Brain tumors are rare diseases that are responsible for 2% of all cancer deaths. Almost 700,000 Americans are currently living with brain tumors. Patients are usually treated with radiotherapy or chemotherapy, treatments with very serious side effects. In some cases, surgery is an option. However, the surgeon cannot remove healthy tissue around the tumor to prevent possible relapse. Also removing too much tissue can lead to irreversible neurological consequences. However, new work by Chinese scientists may soon revolutionize treatment in this area. According to a January 20 article in the South China Morning Post, researchers were able to create robotic worms that can travel through blood vessels to reach patients’ brains and target tumors directly. The results of their research were published earlier this month in the journal Advanced Functional Materials.
These “robot worms” measure from 1 to 3 mm and work without batteries, because they use an external magnetic field system. They have made the heads of these worms from a magnet consisting of an alloy of neodymium, iron and boron and the tails from a special composite material. To activate the robot worm in the brain, the patient will have to stand still, placed in a magnetic resonance machine to create the corresponding magnetic field. Once inside the body, the worm will be able to bring drugs to the target area, avoiding the side effects associated with conventional treatments. Once it has accomplished its mission, it will leave the patient’s body on its own.
If brain implants already exist, the revolution here lies in the way robots are inserted into the patient, because currently brain implants can only be inserted through a complicated surgical procedure. They, therefore, have a limited capacity for integration with neurons and can only perform a few basic tasks.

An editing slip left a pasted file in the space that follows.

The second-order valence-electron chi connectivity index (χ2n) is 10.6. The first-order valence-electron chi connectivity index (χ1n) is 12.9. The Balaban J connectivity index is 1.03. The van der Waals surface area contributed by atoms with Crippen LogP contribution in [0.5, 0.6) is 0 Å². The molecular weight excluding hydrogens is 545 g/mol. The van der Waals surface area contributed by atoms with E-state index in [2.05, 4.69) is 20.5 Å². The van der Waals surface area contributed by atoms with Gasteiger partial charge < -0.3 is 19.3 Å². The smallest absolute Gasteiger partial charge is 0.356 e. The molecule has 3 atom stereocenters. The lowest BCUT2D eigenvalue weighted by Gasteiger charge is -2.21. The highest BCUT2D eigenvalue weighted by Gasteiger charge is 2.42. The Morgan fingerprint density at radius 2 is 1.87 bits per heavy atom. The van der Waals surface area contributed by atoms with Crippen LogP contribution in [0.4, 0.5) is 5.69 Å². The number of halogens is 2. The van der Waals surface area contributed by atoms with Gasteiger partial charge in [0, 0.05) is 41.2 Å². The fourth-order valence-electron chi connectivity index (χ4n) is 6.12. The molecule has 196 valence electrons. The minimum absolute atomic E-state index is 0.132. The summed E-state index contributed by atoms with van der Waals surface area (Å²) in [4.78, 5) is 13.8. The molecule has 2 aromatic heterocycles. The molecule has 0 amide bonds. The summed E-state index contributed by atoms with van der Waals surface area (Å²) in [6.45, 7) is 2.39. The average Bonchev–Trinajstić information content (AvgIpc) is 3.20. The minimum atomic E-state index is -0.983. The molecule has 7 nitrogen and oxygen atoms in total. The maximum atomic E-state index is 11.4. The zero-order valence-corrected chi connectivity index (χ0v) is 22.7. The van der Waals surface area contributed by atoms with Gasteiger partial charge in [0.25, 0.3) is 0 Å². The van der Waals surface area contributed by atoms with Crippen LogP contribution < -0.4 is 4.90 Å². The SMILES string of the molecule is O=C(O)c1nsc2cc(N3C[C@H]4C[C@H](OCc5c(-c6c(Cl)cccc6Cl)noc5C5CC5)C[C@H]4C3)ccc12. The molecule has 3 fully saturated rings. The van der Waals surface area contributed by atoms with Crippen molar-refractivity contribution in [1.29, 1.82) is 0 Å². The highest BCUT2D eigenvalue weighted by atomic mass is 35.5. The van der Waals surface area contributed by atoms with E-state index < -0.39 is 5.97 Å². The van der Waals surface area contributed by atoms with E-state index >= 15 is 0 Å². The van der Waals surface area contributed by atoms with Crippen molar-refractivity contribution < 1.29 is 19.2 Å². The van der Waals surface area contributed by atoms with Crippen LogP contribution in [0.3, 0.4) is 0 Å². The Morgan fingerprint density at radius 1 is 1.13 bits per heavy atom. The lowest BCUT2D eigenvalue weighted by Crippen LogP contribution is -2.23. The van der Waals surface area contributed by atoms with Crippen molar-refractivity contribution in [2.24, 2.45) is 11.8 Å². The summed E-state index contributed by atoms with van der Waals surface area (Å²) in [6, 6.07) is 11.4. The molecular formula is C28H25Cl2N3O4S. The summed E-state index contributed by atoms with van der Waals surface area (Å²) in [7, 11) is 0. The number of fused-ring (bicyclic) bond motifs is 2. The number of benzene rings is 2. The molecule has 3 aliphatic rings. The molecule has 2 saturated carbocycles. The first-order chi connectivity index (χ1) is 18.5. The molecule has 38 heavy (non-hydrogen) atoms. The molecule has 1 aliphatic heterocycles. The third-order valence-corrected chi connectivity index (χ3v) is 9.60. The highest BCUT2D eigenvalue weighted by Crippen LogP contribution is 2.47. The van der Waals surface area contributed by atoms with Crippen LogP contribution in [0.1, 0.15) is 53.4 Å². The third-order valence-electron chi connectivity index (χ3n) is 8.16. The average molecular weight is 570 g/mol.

Our goal is not to develop a biological weapon
Here, the transformative capacity of the new Chinese robots will allow them to survive in this difficult environment, where blood flow is fast and blood vessels are small. They can “function as an implant for the brain-computer interface,” says Xu Tiantian, the senior scientist of the project at the Shenzhen Institutes of Advanced Technology. This would allow direct communication with a computer without a keyboard or screen.
But some of the capabilities of these robot worms may be a concern. In fact, thanks to infrared radiation, these machines can penetrate the bodies of different people. In addition, the body of the worm is made of a transparent, temperature-sensitive hydrogel, which allows it to change color in different environments. According to a video seen by the South China Morning Post, when researchers immerse the robot worm in a glass of water at room temperature, it becomes almost invisible. In the end, the device can also be used for military purposes. “We only hope that this day will never come … Our goal is not to develop a biological weapon but the opposite,” Tiantian told the South China Morning Post.
In addition, in order to introduce robotic worms into someone else’s brain against their will, someone would have to build a powerful electric field generator with an effective long-term range, she explained. Finally, it would also be very complicated to send the machine to a specific location without the cooperation of the person where it would be deployed. This person must remain perfectly still while the robot is moving in his body, remembers the researcher. It would be difficult to accomplish but not impossible.
Articles You May Like: